Initially a kid pedaled a three-wheeled minibike, then went around the neighborhood on a bicycle when he felt ready for the two-wheeled fun. The bicycle was the ideal vehicle—light, swift, and didn’t need gas. Two strong legs were all it took to get a rider to places. In a matter of time the lovable, tame street machine became not good enough for finding new roads and discovering what “riding free” really felt like. He was good and ready for the biker culture.
The memory of that first touch was incredible. That glow in his eyes would be etched on his face and stay there. He places his feet onto the footboards. He can hear his heart beating faster, feel the smashing shortness of his breath. He settles into an easy cruising slouch and doesn’t bother about the windblast. He is now armed for inexhaustible adventures.
The 13th Inside Racing Bike Fest and Trade Show, billed as Asia’s only motorcycle show, that kicked off last weekend at the World Trade Center in Pasay City was exactly that: all choppers glory of two-wheeled road rippers guaranteed to deliver more power, more performance, more swagger, and more fun. The event offered test rides, mods, battery, riding jackets, gloves, cover, gears, wheels, helmets, performance parts and accessories, an inventory of high-quality components, and aftermarket support. The venue filled up with a significant collection of motorcycles in a plethora of body styles from entry-level to top-of-the-line bikes capable of disgorging deafening exhaust barks and blistering acceleration that creates earthquakes where surface and rubber come in contact. The show had all the credentials. In basketballese, it was a LeBron James kind of slam dunk. Or a mini choppers Woodstock.
Its stable of motorcycles is hard to resist. There are always those in a group that attract a major crowd, the ones that you can’t take your eyes off them. The big boy of the bunch, a hulking BMW GS, was a big spectators puller—massive like a rampaging black rhino on a steroid overload. Then there’s the Suzuki Raider R150, an uber cool beauty, good-looking like a piece of art. It gets high points for craftsmanship even when viewed from afar. And then there’s the Royal Enfield ready to sledgehammer anything that gets in its way. It’s a beast of a chopper, but a handsome, desirable beast all right.
A pair of interesting items that grabbed a little more attention than usual were a 2014 Royal Enfield Twinspark 350 and a 2016 Scrambler Ducati 800 cc. Both are custombuilts from STKD Customs. The Royal Enfield was fabricated with an ultimate surfboard rack for owner JB Borromeo, a surfing enthusiast. Its body structure also got several enhancements—gas tank, mufflers, rim mags, and tires. A spirited ocean completes the outdoor adventure. Borromeo’s other truelove, the 2016 Scrambler Ducati 800 that he calls a copy racer which were put together and tailored according to his idea of a trophy possession—mufflers, windshield, mags, shock absorbers, and custom seat—has a special parking spot, in his heart, and taken out only to step into expos limelights.
Each of the machines in the show were clearly tooled for efficiency … and effect. Every detail added reflects each manufacturer’s idea of how a machine should stand out with a distinct look and keep its tradition of quality workmanship alive. In time, they may be repaired, modified, and restored, but each is built to survive the test of rust and time and will still do duty as a reliable working companion. As such, each ride is going to be one pleasurable journey back to the pat when young friends William Harley and neighborhood brothers Arthur, Walter, and William Davidson thought of something that would give them speed more than pedaling their bicycles in Wisconsin, USA in the late 1800s.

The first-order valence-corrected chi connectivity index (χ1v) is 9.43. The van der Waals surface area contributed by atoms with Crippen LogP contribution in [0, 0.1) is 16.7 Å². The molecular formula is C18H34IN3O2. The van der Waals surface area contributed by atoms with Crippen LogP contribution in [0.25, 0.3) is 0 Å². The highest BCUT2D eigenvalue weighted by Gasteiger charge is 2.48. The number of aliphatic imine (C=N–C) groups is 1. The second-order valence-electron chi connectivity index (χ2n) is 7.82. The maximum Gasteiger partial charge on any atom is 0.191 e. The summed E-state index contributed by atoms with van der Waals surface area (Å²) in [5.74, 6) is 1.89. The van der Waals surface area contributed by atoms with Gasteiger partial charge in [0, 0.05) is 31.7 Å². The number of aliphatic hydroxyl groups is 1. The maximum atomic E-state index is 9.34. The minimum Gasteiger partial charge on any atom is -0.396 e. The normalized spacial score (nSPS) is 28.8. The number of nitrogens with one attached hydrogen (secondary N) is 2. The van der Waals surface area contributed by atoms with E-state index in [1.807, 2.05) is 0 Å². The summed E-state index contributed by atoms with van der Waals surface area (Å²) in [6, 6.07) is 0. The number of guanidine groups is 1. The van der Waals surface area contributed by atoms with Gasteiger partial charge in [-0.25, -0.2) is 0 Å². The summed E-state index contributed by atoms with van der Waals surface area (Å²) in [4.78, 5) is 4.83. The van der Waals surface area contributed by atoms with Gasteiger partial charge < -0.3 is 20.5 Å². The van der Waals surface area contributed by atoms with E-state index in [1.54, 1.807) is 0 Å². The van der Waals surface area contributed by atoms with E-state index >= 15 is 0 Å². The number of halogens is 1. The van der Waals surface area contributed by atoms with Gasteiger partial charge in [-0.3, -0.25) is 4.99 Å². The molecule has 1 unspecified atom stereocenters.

A little motorcycle history … The first mass produced “bike” was created by Hildebrand and Wolfmuller in 1894. It was also the first time the “bike” was called motorcycle. German inventors Gotleib Daimler and Wilhelm Maybach were the first to use petroleum to fuel it. Indian motorcycles were produced in 1901 then followed by Harley-Davidson two years later. These days, names like BMW, Honda, Suzuki, Kawasaki, and Yamaha (Japan) and Hero MotoCorp (India), Triumph, Royal Enfield (England) Ducati, KTM, are thronging the streets looking good and going fast. Honda, with its catchy “You meet the nicest people on a Honda” created the market for visually attractive motorcycle, well crafted, and affordable mode of commute which radically changed what was once an outlaw image of riding a motorcycle. Hollywood films greatly influenced that tough rider image best exemplified by “Hells Angels”, an all-male global biker club known for its brawling, ruthless, and violent culture pattern.
Motorcycles have now become a mainstream form of transportation in the Philippines, complementing the everyday lives of those who ride them: fast food deliveries, courier services, the Highway Patrol Group, tricycles, commuters to work, and the local barangay patrols. Street-wise and city-friendly, capable of gliding through a crowd of hippopotamic vehicles on the wide open highways, motorcycles can overskip potholed, corrugated surfaces and get around tight hairpins with ease. Also, its tiny dimensions allow for effortless parking in confined spaces. Motorcycles are sparing with fuel which is a bonus to riders worrying about increasing fuel prices. Happily for environmentalists, too, electric motorcycles, very attractive to the female market, ride virtually silent and are emission free.
Photos by Diana Noche
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